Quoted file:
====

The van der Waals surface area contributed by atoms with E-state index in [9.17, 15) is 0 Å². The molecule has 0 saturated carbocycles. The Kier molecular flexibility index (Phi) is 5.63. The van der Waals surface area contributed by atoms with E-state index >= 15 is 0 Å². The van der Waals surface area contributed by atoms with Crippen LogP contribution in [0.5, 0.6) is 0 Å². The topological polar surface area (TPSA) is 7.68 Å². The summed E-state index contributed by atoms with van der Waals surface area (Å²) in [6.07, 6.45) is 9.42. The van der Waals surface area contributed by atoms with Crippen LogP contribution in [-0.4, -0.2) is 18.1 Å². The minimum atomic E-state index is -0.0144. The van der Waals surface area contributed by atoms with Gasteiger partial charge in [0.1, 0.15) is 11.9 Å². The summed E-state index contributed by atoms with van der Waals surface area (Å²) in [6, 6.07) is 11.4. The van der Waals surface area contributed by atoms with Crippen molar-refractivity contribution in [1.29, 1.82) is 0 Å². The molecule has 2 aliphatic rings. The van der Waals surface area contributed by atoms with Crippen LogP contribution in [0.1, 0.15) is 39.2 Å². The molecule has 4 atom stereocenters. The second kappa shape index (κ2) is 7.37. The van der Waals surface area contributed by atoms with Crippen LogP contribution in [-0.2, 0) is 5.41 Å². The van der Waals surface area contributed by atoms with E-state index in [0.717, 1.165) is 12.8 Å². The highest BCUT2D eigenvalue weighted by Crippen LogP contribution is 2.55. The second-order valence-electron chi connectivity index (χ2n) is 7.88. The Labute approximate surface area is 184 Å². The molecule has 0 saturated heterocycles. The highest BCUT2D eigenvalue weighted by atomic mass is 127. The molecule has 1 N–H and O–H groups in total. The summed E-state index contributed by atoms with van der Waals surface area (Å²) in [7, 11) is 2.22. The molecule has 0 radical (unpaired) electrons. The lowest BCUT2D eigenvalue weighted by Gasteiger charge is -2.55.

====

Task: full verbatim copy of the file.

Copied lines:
The van der Waals surface area contributed by atoms with E-state index in [9.17, 15) is 0 Å². The molecule has 0 saturated carbocycles. The Kier molecular flexibility index (Phi) is 5.63. The van der Waals surface area contributed by atoms with E-state index >= 15 is 0 Å². The van der Waals surface area contributed by atoms with Crippen LogP contribution in [0.5, 0.6) is 0 Å². The topological polar surface area (TPSA) is 7.68 Å². The summed E-state index contributed by atoms with van der Waals surface area (Å²) in [6.07, 6.45) is 9.42. The van der Waals surface area contributed by atoms with Crippen LogP contribution in [-0.4, -0.2) is 18.1 Å². The minimum atomic E-state index is -0.0144. The van der Waals surface area contributed by atoms with Gasteiger partial charge in [0.1, 0.15) is 11.9 Å². The summed E-state index contributed by atoms with van der Waals surface area (Å²) in [6, 6.07) is 11.4. The van der Waals surface area contributed by atoms with Crippen molar-refractivity contribution in [1.29, 1.82) is 0 Å². The molecule has 2 aliphatic rings. The van der Waals surface area contributed by atoms with Crippen LogP contribution in [0.1, 0.15) is 39.2 Å². The molecule has 4 atom stereocenters. The second kappa shape index (κ2) is 7.37. The van der Waals surface area contributed by atoms with Crippen LogP contribution in [-0.2, 0) is 5.41 Å². The van der Waals surface area contributed by atoms with E-state index in [0.717, 1.165) is 12.8 Å². The highest BCUT2D eigenvalue weighted by Crippen LogP contribution is 2.55. The second-order valence-electron chi connectivity index (χ2n) is 7.88. The Labute approximate surface area is 184 Å². The molecule has 0 saturated heterocycles. The highest BCUT2D eigenvalue weighted by atomic mass is 127. The molecule has 1 N–H and O–H groups in total. The summed E-state index contributed by atoms with van der Waals surface area (Å²) in [7, 11) is 2.22. The molecule has 0 radical (unpaired) electrons. The lowest BCUT2D eigenvalue weighted by Gasteiger charge is -2.55.